The Blazing Star Trail presently begins at Frank Hall Park in Albert Lea and goes to a point on the northeast side of Myre-Big Island State Park, about a three quarters of a mile from the western shore of Albert Lea Lake’s northern bay.

The extension would be 2.9 miles and would include a bridge over Albert Lea Lake. Once it is completed, it would be turned over to the Minnesota Department of Natural Resources for maintenance.

It is also unclear whether what was allocated will be enough to finish the extension. Local officials had initially requested $500,000.


Edgewater Bay Pavilion

Hutchison said installation of a heating and cooling system at the new Edgewater Bay Pavilion has been put on hold pending the results of a study about the uses of different city buildings by BKV Group, of Minneapolis, for $100,000. The study will also review the acoustics in the building.


Freeborn County bike plan

Chris Shoff, chairman of the Freeborn County Board of Commissioners, said city and county officials may begin in June to discuss the bike trails in both Albert Lea and Freeborn County. The officials will look at how the trails tie together and what can be do to make the system better.


Abandoned Union Pacific line to Hartland

With a tentative $1.1 million offer already accepted by Union Pacific Railroad, Freeborn County officials are waiting for the railroad company to complete its paperwork and legal processes in time to close on the sale by fall, Shoff said.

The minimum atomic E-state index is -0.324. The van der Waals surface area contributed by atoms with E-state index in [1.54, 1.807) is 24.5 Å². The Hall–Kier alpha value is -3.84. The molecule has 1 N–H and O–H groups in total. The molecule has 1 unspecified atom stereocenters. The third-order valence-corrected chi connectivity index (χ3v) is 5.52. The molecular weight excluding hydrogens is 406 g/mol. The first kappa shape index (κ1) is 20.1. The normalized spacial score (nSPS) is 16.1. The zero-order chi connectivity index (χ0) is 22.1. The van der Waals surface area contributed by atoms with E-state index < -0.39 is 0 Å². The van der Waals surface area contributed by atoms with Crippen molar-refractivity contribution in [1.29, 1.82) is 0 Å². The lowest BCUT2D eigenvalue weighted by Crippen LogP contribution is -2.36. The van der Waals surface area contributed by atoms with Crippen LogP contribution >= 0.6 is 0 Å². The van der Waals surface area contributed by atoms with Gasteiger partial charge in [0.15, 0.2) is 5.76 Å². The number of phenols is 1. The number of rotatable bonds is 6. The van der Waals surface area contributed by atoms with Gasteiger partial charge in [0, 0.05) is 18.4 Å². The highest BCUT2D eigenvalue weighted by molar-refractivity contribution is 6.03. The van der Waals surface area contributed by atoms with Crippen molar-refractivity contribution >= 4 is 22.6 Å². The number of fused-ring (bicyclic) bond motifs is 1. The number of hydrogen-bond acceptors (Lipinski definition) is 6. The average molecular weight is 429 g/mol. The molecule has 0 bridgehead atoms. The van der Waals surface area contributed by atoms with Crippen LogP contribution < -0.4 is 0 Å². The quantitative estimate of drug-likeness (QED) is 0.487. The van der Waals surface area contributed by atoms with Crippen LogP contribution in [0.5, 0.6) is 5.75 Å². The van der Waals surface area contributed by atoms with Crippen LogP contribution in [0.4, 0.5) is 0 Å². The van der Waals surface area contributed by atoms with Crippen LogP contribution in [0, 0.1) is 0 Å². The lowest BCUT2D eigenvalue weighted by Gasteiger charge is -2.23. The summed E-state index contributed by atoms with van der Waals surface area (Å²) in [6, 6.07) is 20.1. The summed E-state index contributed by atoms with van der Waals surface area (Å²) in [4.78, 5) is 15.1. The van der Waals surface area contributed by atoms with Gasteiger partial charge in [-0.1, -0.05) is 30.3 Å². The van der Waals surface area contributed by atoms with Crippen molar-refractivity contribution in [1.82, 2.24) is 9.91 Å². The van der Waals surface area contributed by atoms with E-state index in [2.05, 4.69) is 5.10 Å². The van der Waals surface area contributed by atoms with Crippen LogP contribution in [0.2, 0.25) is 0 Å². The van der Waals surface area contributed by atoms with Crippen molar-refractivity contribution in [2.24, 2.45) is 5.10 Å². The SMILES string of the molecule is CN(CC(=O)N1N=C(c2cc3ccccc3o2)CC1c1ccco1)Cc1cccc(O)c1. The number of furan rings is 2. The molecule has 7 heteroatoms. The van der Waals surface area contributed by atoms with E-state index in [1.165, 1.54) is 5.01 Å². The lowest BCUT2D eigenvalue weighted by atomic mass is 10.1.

The property, which goes from Albert Lea’s Madison Avenue to Hartland, would be developed into a 12-mile multi-use trail.

The county has been working to acquire the land since 2010, when Union Pacific officials sent out a letter to county, state and federal officials informing them of their proposed plan to abandon the line. The line had not been used for several years.

The county would pay for the cost of the acquisition through grant funds.

Local officials said in a previous interview they have seen the potential of connecting the trail with the Front Street bike lanes, which ultimately connect to the Blazing Star Trail. The completed trail is also projected to bolster property values and make adjacent properties easier to sell.


BridgePort Marina

The Fountain Lake Sportsmen’s Club is raising money for a multi-use dock off of Bridge Avenue.

Club President Bill Howe said a portion will be for fishing and the remainder will be for boats to tied up to. The dock would be put in across from Walgreens after the fundraising is completed hopefully this year, Howe said.

The Sportsmen’s Club hopes to raise $35,000, and the group will be applying for matching grants.

To get involved, contact Howe at 383-3117.


Shell Rock River Water Trail

The advisory committee to the Shell Rock River Watershed District plans to create a 25-mile water trail with educational signs.

The trail would go from Fountain Lake to Albert Lea Lake and ultimately to the Shell Rock River, with 13 miles of river on the trial.

Howe, who is also on the advisory committee, said there would be 14 locations for the signs.

Eventually, the group hopes the trail will be recognized as a state trail.

Cost is estimated at between $400 and $500 for the signs.